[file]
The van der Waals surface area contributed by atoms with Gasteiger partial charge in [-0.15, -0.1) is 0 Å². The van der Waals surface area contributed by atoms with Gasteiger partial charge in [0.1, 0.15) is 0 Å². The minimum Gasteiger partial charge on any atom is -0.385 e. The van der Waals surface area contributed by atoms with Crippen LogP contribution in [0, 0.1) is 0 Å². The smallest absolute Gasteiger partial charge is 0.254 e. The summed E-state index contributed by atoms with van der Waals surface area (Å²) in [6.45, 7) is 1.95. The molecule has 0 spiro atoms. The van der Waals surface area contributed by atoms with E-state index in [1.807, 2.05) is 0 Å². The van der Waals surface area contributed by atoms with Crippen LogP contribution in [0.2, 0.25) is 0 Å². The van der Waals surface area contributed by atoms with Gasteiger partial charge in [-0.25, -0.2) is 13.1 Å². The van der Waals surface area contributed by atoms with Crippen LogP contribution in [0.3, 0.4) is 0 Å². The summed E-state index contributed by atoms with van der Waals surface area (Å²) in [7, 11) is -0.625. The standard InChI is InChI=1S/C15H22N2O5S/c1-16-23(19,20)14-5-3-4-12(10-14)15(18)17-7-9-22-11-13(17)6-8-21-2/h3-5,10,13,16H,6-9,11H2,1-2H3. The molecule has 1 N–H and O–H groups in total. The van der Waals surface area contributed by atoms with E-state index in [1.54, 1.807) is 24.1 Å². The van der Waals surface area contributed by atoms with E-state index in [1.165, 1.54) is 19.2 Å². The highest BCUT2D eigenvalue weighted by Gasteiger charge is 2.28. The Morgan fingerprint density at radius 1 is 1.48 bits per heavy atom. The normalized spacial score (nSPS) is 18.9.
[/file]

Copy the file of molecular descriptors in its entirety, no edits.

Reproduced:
The van der Waals surface area contributed by atoms with Gasteiger partial charge in [-0.15, -0.1) is 0 Å². The van der Waals surface area contributed by atoms with Gasteiger partial charge in [0.1, 0.15) is 0 Å². The minimum Gasteiger partial charge on any atom is -0.385 e. The van der Waals surface area contributed by atoms with Crippen LogP contribution in [0, 0.1) is 0 Å². The smallest absolute Gasteiger partial charge is 0.254 e. The summed E-state index contributed by atoms with van der Waals surface area (Å²) in [6.45, 7) is 1.95. The molecule has 0 spiro atoms. The van der Waals surface area contributed by atoms with E-state index in [1.807, 2.05) is 0 Å². The van der Waals surface area contributed by atoms with Crippen LogP contribution in [0.2, 0.25) is 0 Å². The van der Waals surface area contributed by atoms with Gasteiger partial charge in [-0.25, -0.2) is 13.1 Å². The van der Waals surface area contributed by atoms with Crippen LogP contribution in [0.3, 0.4) is 0 Å². The summed E-state index contributed by atoms with van der Waals surface area (Å²) in [7, 11) is -0.625. The standard InChI is InChI=1S/C15H22N2O5S/c1-16-23(19,20)14-5-3-4-12(10-14)15(18)17-7-9-22-11-13(17)6-8-21-2/h3-5,10,13,16H,6-9,11H2,1-2H3. The molecule has 1 N–H and O–H groups in total. The van der Waals surface area contributed by atoms with E-state index in [1.54, 1.807) is 24.1 Å². The van der Waals surface area contributed by atoms with E-state index in [1.165, 1.54) is 19.2 Å². The highest BCUT2D eigenvalue weighted by Gasteiger charge is 2.28. The Morgan fingerprint density at radius 1 is 1.48 bits per heavy atom. The normalized spacial score (nSPS) is 18.9.